Three Things You’re Never Supposed to Admit About Law

The Northwest 3L Columns, Lawyer 7 Comments

Ah, Law. It is the “universal solvent” of studious disciplines which mixes with every other discipline in some way. It is the very foundation on which society is based. It is our collective conscience made flesh to right wrongs and uphold justice. It is the field in which we confront our greatest moral and political questions.

What a load of horse sh*t.

If there’s one thing lawyers and law students love to do, it’s find ways to aggrandize their chosen field. Law schools are only too happy to play into these delusions (waxing eloquent about creating “leaders for a just and humane world”) in order to boost enrollment and ensure that the school pull in its share of those sweet, sweet tuition dollars. Desperate to justify their six-figure student loan debt, graduating law students perpetuate this twaddle and established practitioners soothe their guilt over high fees by repeating the same mantras. What most of us never discuss, however, are the dirty little truths about this all-saving “Law” we’re so devoted to.

  1. Supreme Courts exist to find an answer, not the answer.
    This is one of those things which should be obvious but often isn’t. Supreme Courts (and, consequently, Supreme Court judges) get elevated within the legal mythos to a position akin to Plato’s philosopher kings. When a Supreme Court hands down a ruling, that’s what the law is; the Court has plumbed the vast depths of knowledge and discerned the true nature of the legal reality. More often they’re simply scraping the bottom of the barrel. Yes, Supreme Courts have the final say, after all, someone has to. But just because our system gives them the last word doesn’t mean they’re right, it just means that we have to abide by their decision. True, society can’t work without the buck stopping somewhere, but let’s not always assume that the final answer is some infallible message from on high. Unless, of course, it’s the answer we wanted to get.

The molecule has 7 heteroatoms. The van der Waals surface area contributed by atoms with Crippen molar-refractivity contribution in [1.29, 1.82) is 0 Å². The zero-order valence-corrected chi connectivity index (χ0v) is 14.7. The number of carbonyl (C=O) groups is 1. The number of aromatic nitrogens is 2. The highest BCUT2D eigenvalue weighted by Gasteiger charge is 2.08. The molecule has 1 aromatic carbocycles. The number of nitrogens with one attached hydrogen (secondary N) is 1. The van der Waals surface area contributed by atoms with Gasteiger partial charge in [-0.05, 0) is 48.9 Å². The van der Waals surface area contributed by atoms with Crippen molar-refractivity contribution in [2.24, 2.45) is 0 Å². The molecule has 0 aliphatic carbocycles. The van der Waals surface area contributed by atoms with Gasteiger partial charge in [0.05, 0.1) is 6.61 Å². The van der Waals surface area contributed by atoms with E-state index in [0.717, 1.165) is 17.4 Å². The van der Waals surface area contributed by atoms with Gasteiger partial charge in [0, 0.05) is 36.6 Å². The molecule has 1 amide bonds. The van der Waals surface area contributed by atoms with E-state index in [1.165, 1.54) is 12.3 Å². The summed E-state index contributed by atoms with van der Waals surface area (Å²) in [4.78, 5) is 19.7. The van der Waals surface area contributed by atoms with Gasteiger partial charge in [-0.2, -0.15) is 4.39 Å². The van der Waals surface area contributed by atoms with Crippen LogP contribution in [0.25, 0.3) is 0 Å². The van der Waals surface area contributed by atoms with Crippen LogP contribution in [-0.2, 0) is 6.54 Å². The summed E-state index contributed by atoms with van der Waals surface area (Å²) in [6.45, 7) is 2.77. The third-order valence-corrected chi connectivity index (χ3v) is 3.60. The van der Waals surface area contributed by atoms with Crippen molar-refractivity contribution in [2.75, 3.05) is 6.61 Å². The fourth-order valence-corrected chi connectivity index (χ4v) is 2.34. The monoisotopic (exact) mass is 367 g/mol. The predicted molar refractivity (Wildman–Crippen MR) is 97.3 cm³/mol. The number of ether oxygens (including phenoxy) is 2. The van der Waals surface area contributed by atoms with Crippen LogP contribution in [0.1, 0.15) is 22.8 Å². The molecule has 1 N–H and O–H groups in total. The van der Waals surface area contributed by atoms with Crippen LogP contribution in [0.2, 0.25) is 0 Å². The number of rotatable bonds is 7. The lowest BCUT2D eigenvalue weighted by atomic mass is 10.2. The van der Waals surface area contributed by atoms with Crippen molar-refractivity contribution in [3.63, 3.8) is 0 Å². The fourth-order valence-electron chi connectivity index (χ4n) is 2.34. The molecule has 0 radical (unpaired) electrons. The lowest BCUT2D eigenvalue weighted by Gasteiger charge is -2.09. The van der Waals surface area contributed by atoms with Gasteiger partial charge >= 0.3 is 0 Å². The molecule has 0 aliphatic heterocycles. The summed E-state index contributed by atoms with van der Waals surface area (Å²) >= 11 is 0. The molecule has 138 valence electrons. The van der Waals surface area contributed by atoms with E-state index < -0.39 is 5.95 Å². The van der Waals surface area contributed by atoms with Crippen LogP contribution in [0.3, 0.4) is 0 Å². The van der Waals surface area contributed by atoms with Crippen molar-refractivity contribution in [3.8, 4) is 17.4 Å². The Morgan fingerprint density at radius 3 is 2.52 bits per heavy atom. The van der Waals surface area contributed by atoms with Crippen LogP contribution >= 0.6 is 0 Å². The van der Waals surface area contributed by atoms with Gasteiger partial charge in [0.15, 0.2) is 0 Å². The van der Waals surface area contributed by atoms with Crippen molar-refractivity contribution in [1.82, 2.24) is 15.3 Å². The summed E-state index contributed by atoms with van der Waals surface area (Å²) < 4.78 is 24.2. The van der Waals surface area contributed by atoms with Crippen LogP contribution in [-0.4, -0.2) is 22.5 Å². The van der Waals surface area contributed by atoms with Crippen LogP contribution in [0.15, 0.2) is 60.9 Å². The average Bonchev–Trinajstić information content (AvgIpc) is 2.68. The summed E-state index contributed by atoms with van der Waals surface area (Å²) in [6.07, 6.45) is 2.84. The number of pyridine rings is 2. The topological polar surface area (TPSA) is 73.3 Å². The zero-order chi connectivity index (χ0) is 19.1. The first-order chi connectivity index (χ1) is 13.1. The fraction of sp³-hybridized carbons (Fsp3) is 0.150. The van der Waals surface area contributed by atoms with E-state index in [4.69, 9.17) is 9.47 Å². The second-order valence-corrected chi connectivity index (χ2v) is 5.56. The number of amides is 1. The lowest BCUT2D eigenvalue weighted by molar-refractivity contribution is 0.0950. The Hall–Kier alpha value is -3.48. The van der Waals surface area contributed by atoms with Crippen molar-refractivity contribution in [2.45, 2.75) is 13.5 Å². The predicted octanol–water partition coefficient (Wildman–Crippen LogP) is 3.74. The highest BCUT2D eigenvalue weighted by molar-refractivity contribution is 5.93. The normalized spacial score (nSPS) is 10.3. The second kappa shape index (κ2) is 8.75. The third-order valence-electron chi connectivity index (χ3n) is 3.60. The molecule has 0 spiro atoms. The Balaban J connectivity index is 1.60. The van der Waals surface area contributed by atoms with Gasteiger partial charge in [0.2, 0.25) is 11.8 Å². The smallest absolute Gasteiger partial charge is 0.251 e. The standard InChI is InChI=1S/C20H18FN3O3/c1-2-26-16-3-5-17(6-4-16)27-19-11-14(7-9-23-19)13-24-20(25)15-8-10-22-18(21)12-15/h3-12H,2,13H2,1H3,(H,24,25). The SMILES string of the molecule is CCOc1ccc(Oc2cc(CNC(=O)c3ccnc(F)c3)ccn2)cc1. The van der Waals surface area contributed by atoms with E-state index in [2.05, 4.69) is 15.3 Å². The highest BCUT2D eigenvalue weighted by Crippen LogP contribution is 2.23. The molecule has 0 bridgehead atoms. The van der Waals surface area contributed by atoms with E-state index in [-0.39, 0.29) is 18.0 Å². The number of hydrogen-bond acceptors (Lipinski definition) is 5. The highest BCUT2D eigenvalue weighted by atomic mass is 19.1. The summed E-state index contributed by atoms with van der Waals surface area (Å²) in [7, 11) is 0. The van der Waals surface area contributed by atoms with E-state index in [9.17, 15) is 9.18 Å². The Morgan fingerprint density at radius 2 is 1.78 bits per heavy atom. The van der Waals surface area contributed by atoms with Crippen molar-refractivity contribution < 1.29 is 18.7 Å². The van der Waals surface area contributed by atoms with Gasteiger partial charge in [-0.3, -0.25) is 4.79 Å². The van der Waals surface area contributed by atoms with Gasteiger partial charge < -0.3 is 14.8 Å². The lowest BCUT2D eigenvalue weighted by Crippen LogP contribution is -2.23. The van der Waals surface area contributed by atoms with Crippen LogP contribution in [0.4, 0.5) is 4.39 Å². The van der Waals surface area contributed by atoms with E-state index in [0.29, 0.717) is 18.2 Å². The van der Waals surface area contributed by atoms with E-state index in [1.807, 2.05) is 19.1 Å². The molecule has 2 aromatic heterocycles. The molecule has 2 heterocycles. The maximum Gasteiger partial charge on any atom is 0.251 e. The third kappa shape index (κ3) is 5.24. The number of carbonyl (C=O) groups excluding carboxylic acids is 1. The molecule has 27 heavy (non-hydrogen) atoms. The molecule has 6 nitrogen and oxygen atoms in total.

2. Of course judges are biased, they’re human for chrissakes.
    There’s a term for a person who has no emotion and who bases all decisions on pure logic. Sociopath. For some reason, however, we have decided that judges really ought not to be sociopaths (please, no Antonin Scalia jokes, that would be too easy). The obvious result of this is that judges are always going to have some level of personal bias in play and while we can screen for the big things with recusal petitions and the like, there are always going to be smaller things in play.  This is why it’s generally best not to look like the person who ran over the judge’s dog last Thursday. Regardless, the profession insists on trying to sell the idea that judges are wholly impartial on all matters. How about we give lay people some credit and let this delusion go, huh?
  3. The probabilities are staggeringly in support of the theory that if a criminal case makes it to trial, the accused is guilty.
    No matter how hard we work to structure things differently, win records are always going to be important for prosecutors. One of the consequences of this is that prosecutors tend to be very meticulous about which cases they’re willing to press and which cases they’re going to push to plead out. For a criminal case to get to trial the prosecution has to be pretty damn sure that they’ve got things sorted out. Yes mistakes happen and yes people get maliciously prosecuted and you’re damn right we still need trials; the whole point of our system is that it’s better for guilty people to go free than for innocent people to go to jail and that means it’s a good thing that juries tend not to believe this particular dirty truth. But that doesn’t change the fact that it’s pretty far from a 50/50 chance that a accused who makes it to trial is guilty, and not in a good way for the accused.

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  • Andrew

    “The probabilities are staggeringly in support of the theory that if a criminal case makes it to trial, the accused is guilty.”

    What horseshit.

    First of all, the “probabilities” speak of appears to be simply based on what you have sucked out of your ass, rather than any qualitative study.